Behavioral disorders often affect the lives of those suffering from them to a rather severe degree, and it is our job as therapists to help these people to cope with and overcome these difficulties. Sometimes, however, the fates of those who are close to the patent can be overlooked. Children are easily affected by the behaviors of adults, and they are often completely powerless to change their situation-this is especially true of the children of hoarders.

Hoarding was, until recently, regarded as a symptom of obsessive compulsive disorder. However, since the DSM V it has been viewed as its own condition known as hoarding disorder. This is in part due to the conditions lack of response to treatments that are useful in treating obsessive compulsive disorder.

Being the child of a hoarder can be a hazardous proposition. The practice of stacking towers can pose risks, especially for small children. Objects can fall on the child and cause injury. In the event of a fire, finding an exit may be difficult and the smoke may be highly toxic as a result of the hoarded items. Emotionally the child may feel shame, isolation, or helplessness about the situation. The child is far less likely to spend time with friends at home due to embarrassment or away due to anxiety over how they or their family may be regarded by others. Children of hoarders are also far more likely to develop hoarding tendencies themselves, exhibiting such symptoms as excessive attention to their own possessions.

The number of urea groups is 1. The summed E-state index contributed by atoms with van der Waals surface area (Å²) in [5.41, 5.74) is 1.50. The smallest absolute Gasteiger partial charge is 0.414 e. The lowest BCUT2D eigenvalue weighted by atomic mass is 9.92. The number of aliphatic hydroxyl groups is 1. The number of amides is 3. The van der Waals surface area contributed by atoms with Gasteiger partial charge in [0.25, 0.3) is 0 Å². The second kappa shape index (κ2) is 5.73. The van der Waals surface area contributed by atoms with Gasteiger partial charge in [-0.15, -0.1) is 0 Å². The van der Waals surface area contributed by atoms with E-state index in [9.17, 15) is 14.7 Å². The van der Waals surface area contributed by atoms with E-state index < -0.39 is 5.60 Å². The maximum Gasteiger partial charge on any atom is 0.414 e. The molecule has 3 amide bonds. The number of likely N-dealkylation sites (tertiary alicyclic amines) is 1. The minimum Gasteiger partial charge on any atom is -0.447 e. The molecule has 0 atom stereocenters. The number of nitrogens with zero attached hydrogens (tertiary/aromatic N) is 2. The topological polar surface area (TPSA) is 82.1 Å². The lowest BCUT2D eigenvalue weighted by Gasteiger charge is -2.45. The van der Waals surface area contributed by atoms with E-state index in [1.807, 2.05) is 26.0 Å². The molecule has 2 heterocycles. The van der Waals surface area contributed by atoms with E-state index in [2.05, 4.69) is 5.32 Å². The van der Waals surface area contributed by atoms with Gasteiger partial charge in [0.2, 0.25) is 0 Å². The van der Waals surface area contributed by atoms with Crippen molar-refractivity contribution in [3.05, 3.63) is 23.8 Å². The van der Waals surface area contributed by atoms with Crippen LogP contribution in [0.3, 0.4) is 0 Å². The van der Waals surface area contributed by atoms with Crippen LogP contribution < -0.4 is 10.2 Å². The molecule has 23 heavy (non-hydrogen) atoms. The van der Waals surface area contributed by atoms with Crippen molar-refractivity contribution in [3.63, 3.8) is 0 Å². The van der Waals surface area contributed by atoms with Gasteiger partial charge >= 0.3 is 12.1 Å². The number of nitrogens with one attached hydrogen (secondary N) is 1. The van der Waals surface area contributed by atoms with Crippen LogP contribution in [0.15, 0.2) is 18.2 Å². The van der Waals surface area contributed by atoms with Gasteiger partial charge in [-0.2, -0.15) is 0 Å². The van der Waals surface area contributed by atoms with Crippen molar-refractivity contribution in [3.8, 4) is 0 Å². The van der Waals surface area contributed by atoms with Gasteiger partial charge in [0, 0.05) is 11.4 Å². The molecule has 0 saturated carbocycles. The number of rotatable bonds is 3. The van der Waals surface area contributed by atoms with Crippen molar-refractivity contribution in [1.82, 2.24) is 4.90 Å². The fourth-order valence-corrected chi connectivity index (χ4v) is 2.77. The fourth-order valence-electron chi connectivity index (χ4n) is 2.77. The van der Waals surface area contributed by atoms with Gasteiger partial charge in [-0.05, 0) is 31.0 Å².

We can’t forget about how many people may suffer the consequences if a single person suffers from a behavioral disorder. We need to look around and take stock of the situations of those near to patients, as well as, the patient themselves. If you happen to know a child in this type of situation, remember, the best thing you can do is to be available to talk. Let them know there is someone who will listen and you may make all the difference to them.